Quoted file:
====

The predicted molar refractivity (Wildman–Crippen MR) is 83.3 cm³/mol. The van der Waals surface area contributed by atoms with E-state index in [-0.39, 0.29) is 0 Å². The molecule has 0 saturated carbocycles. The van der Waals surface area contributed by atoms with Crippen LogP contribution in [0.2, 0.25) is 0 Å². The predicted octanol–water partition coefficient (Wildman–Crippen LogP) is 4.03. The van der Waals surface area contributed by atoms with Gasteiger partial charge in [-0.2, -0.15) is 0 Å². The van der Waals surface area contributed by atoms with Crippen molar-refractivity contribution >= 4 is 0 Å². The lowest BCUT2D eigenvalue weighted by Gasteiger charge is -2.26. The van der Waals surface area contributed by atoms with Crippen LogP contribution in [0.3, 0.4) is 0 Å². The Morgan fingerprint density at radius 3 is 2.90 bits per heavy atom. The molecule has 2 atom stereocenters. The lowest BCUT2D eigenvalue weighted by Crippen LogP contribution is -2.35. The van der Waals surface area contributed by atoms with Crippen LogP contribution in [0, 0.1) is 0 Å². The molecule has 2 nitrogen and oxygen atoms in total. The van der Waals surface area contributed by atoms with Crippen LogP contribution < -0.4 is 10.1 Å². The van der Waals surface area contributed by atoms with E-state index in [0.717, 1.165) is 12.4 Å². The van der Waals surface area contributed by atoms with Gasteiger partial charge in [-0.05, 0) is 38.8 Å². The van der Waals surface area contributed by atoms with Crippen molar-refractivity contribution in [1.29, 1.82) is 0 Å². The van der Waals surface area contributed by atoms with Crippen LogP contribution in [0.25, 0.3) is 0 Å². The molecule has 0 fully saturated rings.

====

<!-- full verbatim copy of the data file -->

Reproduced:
The predicted molar refractivity (Wildman–Crippen MR) is 83.3 cm³/mol. The van der Waals surface area contributed by atoms with E-state index in [-0.39, 0.29) is 0 Å². The molecule has 0 saturated carbocycles. The van der Waals surface area contributed by atoms with Crippen LogP contribution in [0.2, 0.25) is 0 Å². The predicted octanol–water partition coefficient (Wildman–Crippen LogP) is 4.03. The van der Waals surface area contributed by atoms with Gasteiger partial charge in [-0.2, -0.15) is 0 Å². The van der Waals surface area contributed by atoms with Crippen molar-refractivity contribution >= 4 is 0 Å². The lowest BCUT2D eigenvalue weighted by Gasteiger charge is -2.26. The van der Waals surface area contributed by atoms with Crippen LogP contribution in [0.3, 0.4) is 0 Å². The Morgan fingerprint density at radius 3 is 2.90 bits per heavy atom. The molecule has 2 atom stereocenters. The lowest BCUT2D eigenvalue weighted by Crippen LogP contribution is -2.35. The van der Waals surface area contributed by atoms with Crippen LogP contribution in [0, 0.1) is 0 Å². The molecule has 2 nitrogen and oxygen atoms in total. The van der Waals surface area contributed by atoms with Crippen LogP contribution < -0.4 is 10.1 Å². The van der Waals surface area contributed by atoms with E-state index in [0.717, 1.165) is 12.4 Å². The van der Waals surface area contributed by atoms with Gasteiger partial charge in [-0.05, 0) is 38.8 Å². The van der Waals surface area contributed by atoms with Crippen molar-refractivity contribution in [1.29, 1.82) is 0 Å². The van der Waals surface area contributed by atoms with Crippen LogP contribution in [0.25, 0.3) is 0 Å². The molecule has 0 fully saturated rings.